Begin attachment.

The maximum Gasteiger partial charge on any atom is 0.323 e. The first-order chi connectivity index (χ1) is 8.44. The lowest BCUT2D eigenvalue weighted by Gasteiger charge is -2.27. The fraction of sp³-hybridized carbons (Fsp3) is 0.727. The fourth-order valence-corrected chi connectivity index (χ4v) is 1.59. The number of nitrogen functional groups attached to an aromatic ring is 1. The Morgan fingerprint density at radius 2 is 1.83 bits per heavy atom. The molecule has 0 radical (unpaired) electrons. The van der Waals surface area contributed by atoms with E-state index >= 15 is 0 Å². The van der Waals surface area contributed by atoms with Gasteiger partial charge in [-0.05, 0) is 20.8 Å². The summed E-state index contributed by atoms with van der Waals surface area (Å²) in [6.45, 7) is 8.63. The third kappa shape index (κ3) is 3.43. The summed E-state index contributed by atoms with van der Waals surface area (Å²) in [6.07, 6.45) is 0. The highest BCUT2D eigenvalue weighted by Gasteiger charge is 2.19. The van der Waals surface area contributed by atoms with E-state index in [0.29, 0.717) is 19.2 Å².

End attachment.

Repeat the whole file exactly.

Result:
The maximum Gasteiger partial charge on any atom is 0.323 e. The first-order chi connectivity index (χ1) is 8.44. The lowest BCUT2D eigenvalue weighted by Gasteiger charge is -2.27. The fraction of sp³-hybridized carbons (Fsp3) is 0.727. The fourth-order valence-corrected chi connectivity index (χ4v) is 1.59. The number of nitrogen functional groups attached to an aromatic ring is 1. The Morgan fingerprint density at radius 2 is 1.83 bits per heavy atom. The molecule has 0 radical (unpaired) electrons. The van der Waals surface area contributed by atoms with E-state index >= 15 is 0 Å². The van der Waals surface area contributed by atoms with Gasteiger partial charge in [-0.05, 0) is 20.8 Å². The summed E-state index contributed by atoms with van der Waals surface area (Å²) in [6.45, 7) is 8.63. The third kappa shape index (κ3) is 3.43. The summed E-state index contributed by atoms with van der Waals surface area (Å²) in [6.07, 6.45) is 0. The highest BCUT2D eigenvalue weighted by Gasteiger charge is 2.19. The van der Waals surface area contributed by atoms with E-state index in [0.29, 0.717) is 19.2 Å².